Results for ‘Real Estate Math’ category

How one little equation perpetuates slum conditions

Dave C commented on yesterday’s post asking, in effect, what can be done about a rent control building which is deteriorating. The short answer is: nothing. The reason is one little equation. If you’re the owner of a rent-controlled building with below-market tenants in Los Angeles, your tenants are never leaving. You can’t raise the

Never, ever reduce unit count

One of the contractors I use a lot recently did a rehab of a small apartment building in Silver Lake. He bit a lot of our style, but that’s life. When I asked him about the project, what he told me shocked me. Apparently, the genius who bought the place paid my contractor to turn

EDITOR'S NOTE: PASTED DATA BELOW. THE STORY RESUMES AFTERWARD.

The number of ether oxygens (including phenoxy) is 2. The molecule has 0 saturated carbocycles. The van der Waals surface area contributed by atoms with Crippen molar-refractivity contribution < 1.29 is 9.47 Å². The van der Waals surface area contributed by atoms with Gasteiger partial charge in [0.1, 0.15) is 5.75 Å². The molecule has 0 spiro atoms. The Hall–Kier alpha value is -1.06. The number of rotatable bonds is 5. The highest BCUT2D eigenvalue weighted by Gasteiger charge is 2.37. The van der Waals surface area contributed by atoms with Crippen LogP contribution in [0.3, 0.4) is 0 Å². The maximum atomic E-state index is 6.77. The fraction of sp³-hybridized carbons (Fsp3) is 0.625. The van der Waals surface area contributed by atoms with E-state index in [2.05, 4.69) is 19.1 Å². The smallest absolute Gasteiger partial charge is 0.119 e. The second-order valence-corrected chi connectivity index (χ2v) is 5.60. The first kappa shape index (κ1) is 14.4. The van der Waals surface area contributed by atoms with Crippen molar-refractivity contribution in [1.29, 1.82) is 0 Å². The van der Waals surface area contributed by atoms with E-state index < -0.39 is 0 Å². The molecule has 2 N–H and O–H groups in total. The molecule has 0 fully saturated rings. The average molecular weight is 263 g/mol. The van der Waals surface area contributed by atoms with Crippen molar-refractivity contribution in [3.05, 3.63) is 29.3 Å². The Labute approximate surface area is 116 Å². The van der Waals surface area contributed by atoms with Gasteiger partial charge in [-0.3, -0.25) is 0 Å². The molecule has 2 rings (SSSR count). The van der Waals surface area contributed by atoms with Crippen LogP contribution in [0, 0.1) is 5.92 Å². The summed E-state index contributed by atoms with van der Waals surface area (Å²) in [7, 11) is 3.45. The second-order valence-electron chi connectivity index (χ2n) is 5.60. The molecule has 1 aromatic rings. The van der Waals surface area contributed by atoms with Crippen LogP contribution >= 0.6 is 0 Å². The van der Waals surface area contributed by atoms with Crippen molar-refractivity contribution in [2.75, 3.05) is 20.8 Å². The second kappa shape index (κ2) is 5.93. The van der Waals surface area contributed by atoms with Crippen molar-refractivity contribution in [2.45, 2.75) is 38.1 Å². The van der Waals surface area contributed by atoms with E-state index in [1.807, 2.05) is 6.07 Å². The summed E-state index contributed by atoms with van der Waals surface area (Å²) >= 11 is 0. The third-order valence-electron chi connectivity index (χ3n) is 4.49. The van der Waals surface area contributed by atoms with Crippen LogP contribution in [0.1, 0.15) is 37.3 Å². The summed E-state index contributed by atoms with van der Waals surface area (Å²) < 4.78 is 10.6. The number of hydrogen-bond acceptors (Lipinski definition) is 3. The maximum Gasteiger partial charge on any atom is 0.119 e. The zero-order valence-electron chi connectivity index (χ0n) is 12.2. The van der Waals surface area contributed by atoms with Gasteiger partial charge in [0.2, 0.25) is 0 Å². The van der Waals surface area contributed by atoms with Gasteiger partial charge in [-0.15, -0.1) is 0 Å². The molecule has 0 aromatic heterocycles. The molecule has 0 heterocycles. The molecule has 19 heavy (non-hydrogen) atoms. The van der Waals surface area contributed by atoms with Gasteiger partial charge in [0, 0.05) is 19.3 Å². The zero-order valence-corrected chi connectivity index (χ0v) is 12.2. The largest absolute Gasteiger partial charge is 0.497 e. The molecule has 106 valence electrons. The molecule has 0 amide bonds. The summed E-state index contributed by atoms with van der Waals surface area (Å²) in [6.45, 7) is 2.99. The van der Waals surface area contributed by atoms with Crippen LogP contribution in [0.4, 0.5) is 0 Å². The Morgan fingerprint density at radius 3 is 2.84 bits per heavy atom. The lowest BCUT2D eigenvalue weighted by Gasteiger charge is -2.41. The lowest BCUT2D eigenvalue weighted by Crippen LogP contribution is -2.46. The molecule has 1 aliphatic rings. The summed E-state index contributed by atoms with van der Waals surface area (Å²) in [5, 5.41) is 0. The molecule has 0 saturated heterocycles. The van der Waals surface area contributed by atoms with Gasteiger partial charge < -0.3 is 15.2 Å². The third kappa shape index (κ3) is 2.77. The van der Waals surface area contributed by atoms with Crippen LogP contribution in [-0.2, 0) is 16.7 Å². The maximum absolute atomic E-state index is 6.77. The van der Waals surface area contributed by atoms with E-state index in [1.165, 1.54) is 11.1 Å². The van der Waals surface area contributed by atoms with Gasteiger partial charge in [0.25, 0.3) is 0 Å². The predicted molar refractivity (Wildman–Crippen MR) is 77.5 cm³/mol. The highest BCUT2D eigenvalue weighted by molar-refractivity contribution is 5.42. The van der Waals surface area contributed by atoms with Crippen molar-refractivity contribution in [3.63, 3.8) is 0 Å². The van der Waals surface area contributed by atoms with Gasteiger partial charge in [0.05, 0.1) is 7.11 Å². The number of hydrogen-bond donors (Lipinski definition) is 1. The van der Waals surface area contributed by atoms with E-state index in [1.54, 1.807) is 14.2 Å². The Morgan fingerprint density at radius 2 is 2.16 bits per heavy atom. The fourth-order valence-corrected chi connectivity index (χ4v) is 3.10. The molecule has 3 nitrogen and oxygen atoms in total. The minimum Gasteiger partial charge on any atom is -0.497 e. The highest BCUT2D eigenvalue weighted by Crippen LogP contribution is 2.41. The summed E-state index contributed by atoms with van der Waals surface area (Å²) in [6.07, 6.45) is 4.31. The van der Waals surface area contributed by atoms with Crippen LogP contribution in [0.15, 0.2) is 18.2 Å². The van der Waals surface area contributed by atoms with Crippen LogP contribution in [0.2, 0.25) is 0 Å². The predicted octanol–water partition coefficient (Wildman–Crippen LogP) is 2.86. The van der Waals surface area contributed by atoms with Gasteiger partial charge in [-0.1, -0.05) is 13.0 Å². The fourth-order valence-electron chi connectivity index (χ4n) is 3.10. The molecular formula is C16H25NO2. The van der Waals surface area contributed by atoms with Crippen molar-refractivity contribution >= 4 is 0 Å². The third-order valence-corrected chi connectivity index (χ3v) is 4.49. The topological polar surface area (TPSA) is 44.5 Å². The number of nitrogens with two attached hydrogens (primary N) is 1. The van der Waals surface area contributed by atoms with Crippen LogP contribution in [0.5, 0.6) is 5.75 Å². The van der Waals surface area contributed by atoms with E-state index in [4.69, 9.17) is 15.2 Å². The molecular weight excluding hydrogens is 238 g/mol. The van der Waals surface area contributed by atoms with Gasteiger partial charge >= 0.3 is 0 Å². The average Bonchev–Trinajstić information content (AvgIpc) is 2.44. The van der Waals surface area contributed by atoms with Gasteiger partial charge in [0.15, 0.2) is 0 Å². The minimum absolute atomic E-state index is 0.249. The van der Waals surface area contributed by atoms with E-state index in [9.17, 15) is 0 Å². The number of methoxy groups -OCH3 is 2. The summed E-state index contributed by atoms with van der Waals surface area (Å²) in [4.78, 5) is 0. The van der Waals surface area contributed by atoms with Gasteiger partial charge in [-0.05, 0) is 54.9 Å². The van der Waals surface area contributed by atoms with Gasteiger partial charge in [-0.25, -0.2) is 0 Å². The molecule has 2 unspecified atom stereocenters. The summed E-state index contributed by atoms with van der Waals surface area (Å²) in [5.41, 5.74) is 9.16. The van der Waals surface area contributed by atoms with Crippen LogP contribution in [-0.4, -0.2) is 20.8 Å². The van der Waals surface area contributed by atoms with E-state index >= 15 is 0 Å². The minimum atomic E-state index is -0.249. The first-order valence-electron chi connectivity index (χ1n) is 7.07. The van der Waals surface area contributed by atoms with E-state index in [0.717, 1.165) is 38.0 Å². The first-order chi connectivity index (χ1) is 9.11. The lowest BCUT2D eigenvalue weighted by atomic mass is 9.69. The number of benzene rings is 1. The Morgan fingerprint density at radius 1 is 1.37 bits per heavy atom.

How to be a bad broker (episode 387)

Am working with a client considering buying a duplex in LA. The listing broker has the building on the market at $500k. He has no idea what the rent is on the one occupied unit (in what is a rent control building). To illustrate how insane this situation is, let’s review the numbers: List price

I have a bone to pick with all of you

I’ve been recommending to every single reader that they check out my post on “How to value an apartment building” for six months now. In all that time, no one noticed that I had got the equation for calculating a cap rate wrong. Here’s the relevant text with corrections: “To calculate a CAP rate, you

Why there are vacant lots in Los Angeles

Have you ever wondered why there are vacant lots in Los Angeles? Blame Prop 13. Proposition 13 is an amazing law for California property-owners. Passed through CA’s referendum process in the late 1970’s, Prop 13 sets property tax at 1.25% of a property’s original purchase price and restricts increases to 2% per year (until the

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